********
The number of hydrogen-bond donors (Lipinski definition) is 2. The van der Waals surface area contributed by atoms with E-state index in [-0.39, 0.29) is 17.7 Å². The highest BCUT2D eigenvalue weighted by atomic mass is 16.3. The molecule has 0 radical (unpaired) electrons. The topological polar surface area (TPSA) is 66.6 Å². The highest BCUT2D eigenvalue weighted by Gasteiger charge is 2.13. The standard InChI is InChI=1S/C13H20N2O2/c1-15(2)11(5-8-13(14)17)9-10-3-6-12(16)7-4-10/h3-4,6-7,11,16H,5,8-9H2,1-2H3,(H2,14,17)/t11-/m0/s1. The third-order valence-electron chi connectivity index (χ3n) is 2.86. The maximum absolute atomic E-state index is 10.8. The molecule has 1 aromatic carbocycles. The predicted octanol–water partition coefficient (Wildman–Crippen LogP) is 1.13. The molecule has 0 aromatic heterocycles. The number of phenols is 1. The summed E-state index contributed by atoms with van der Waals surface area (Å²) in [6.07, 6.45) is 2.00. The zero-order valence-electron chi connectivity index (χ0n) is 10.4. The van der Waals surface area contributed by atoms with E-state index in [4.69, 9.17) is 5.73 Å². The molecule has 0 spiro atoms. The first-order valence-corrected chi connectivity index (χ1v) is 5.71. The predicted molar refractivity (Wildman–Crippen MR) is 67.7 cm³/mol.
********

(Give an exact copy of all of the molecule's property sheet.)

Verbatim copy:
The number of hydrogen-bond donors (Lipinski definition) is 2. The van der Waals surface area contributed by atoms with E-state index in [-0.39, 0.29) is 17.7 Å². The highest BCUT2D eigenvalue weighted by atomic mass is 16.3. The molecule has 0 radical (unpaired) electrons. The topological polar surface area (TPSA) is 66.6 Å². The highest BCUT2D eigenvalue weighted by Gasteiger charge is 2.13. The standard InChI is InChI=1S/C13H20N2O2/c1-15(2)11(5-8-13(14)17)9-10-3-6-12(16)7-4-10/h3-4,6-7,11,16H,5,8-9H2,1-2H3,(H2,14,17)/t11-/m0/s1. The third-order valence-electron chi connectivity index (χ3n) is 2.86. The maximum absolute atomic E-state index is 10.8. The molecule has 1 aromatic carbocycles. The predicted octanol–water partition coefficient (Wildman–Crippen LogP) is 1.13. The molecule has 0 aromatic heterocycles. The number of phenols is 1. The summed E-state index contributed by atoms with van der Waals surface area (Å²) in [6.07, 6.45) is 2.00. The zero-order valence-electron chi connectivity index (χ0n) is 10.4. The van der Waals surface area contributed by atoms with E-state index in [4.69, 9.17) is 5.73 Å². The molecule has 0 spiro atoms. The first-order valence-corrected chi connectivity index (χ1v) is 5.71. The predicted molar refractivity (Wildman–Crippen MR) is 67.7 cm³/mol.